“From the very fountain of enchantment there arises a taste of bitterness to spread anguish amongst the flowers” – Lucretius.

This week it is my pleasure to answer a question posed to me by a curious reader, Kethuprofumo at Eternamenta.  I am keen on questions.  Questions are the first step toward research and research leads to knowledge and knowledge to power.  It is my belief that in the beginning there was light and shortly after that there was a question.

And the question was: Why does the green tea not like the boiling water?

(By the way now is the time to pour that tea you made before you opened your reader.)

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The bitter flavour present in tea, especially green tea, is due to the caffeine and theanine content.  When you pour hot water over the leaves the caffeine, as well as antioxidants, flavonoids, polyphenols and a whole range of other things, are released into the water.

Multiple variables determine the bitterness, or not, of a cup of tea: the type of soil the bush is planted in, the time of day the leaf is harvested, even the position of the leaf on the bush will affect the caffeine content and therefore the bitterness of the brew.  There are also the many different methods involved in processing the plucked leaf to consider until finally we get to the actual brewing temperature.  All these variables change the flavour of tea.  We, the consumer, have control over the final stage – the brewing.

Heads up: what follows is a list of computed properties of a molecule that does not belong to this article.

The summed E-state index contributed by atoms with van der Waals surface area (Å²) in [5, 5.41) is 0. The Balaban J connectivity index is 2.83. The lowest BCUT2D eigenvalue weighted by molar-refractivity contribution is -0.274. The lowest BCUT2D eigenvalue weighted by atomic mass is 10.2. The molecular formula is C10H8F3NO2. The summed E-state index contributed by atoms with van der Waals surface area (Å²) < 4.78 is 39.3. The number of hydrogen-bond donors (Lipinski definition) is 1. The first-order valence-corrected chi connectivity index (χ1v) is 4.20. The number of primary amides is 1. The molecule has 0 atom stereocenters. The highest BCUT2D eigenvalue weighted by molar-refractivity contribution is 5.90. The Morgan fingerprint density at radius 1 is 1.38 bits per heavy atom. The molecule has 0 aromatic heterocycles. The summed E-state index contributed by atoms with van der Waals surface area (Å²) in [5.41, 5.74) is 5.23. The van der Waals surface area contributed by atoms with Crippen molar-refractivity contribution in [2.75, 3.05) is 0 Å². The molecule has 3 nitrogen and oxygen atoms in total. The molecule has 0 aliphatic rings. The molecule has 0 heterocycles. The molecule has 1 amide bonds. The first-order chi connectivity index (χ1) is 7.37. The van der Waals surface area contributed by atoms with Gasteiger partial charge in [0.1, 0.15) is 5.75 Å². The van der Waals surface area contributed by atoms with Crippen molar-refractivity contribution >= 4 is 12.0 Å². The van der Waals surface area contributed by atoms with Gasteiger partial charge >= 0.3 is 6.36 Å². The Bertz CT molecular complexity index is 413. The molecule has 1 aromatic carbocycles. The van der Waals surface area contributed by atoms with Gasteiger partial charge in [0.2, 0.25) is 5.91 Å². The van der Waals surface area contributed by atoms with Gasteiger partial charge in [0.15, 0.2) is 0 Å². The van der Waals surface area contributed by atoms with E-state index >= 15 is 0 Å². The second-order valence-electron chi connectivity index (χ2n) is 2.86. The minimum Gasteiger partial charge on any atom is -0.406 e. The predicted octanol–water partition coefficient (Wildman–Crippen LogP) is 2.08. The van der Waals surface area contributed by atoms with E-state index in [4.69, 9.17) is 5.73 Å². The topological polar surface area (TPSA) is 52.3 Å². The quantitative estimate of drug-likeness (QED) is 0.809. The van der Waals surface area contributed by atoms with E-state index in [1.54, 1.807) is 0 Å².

Variables that affect the extraction of caffeine from the tea leaf are:

The temperature of the brewing water; the hotter the water the more extraction.

The longer the leaf is brewed the more caffeine (Etc.) is released.

The amount of leaf you use per cup.

The type of green tea you are brewing.

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To reduce bitterness:

Brew the tea at a lower temperature.  Let the boiled water sit for a minute of two before adding to the leaf.  Or get a thermometer and find the recommended brewing temperature for your tea type.

To brew at a lower temperature some people rinse the tea leaves with cold water before they add the hot water. You can also pour a little cold water over the leaves, enough to barely cover, before you add the boiled water. (Never do this to black tea)

Use less tea.  Maybe you are a one-leaf-and-a-bud sort of tea-drinker.

Try another type of green tea.  I am not a fan of Sencha but I like Genmaicha, perhaps because the toasted rice hides any bitterness. I also like Lung Ching, aka Dragonwell tea.

Steep the tea a number of times.  Black tea is brewed in one steep.  Green tea however can be steeped multiple times.  With each fresh steep the caffeine level is reduced – since much of the caffeine has already been released in the previous cups. Some people throw away the first cup and maybe even the second cup.  The third steep will be milder and so on.  Use a small brewing vessel and keep topping up.

One tea blogger, Hojotea, believes nitrogen fertiliser may increase the bitterness of tea.  So try an organic tea.

I hope this answers the question.  🙂

“Enjoy the flavours and the subtle and not so subtle differences waiting to be discovered in the world of tea offerings and should the rich doses of flavonoids in each cup of tea be determined to cure what ails you, you will be ahead of the curve.” – Mary Lou and Robert J. Heiss – The Story of Tea.

 

 

5 replies on “A Taste of Bitterness

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